CONCLUSION: The bispectral index is an instrument with limited viability to monitor the sleep of lucid patients and patients with low to moderate disease severity in the intensive care unit. Patients with higher total sleep volume, total sleep time, and continuous sleep volume had better overall sleep perception.

Keywords: Sleep; Sleep initiation and maintenance disorders; Sleep deprivation; Sleep disorders, circadian rhythm; Consciousness monitors; Intensive care units.

 

INTRODUCTION

The sleep of critically ill patients is usually poorly restorative, superficial,(1) and fragmented.(2-4) Sleep deprivation is a major cause of stress and anxiety in patients discharged from the intensive care unit (ICU)(5,6) and is associated with deleterious outcomes, both during hospitalization and after hospital discharge.(7,8)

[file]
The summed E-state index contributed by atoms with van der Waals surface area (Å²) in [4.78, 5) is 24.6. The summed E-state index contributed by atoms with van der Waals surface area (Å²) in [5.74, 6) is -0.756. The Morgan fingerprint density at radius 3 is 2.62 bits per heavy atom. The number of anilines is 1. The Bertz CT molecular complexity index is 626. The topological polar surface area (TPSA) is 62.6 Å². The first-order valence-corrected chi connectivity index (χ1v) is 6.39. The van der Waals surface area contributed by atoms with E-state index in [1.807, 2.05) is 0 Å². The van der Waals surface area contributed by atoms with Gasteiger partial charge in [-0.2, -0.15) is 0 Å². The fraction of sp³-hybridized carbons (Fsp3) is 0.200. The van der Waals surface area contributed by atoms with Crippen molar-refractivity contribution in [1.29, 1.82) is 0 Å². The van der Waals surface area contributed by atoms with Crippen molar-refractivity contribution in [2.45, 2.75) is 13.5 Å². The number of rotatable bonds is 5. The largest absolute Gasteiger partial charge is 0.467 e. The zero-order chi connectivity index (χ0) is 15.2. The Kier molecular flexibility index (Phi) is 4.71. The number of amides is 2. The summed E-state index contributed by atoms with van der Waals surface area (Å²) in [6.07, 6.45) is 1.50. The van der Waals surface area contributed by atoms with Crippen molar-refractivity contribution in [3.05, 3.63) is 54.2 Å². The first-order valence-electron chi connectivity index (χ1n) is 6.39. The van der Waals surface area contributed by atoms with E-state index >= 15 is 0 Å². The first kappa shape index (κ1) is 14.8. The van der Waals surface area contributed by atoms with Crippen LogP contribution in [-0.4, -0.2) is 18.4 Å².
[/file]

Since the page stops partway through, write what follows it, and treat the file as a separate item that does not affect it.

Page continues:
Although necessary, the study of sleep in the ICU is challenging. Polysomnography, the gold-standard method of evaluation, is expensive and difficult to perform in the ICU and should be interpreted with caution due to the effects of disease and of treatment, especially in patients with more severe conditions.(9) Accessible and easier-to-use alternatives have been sought in the form of objective (bispectral index - BIS and actigraphy) and subjective (questionnaires) sleep assessment instruments,(10) but the practical applicability of these strategies in the ICU still need to be corroborated.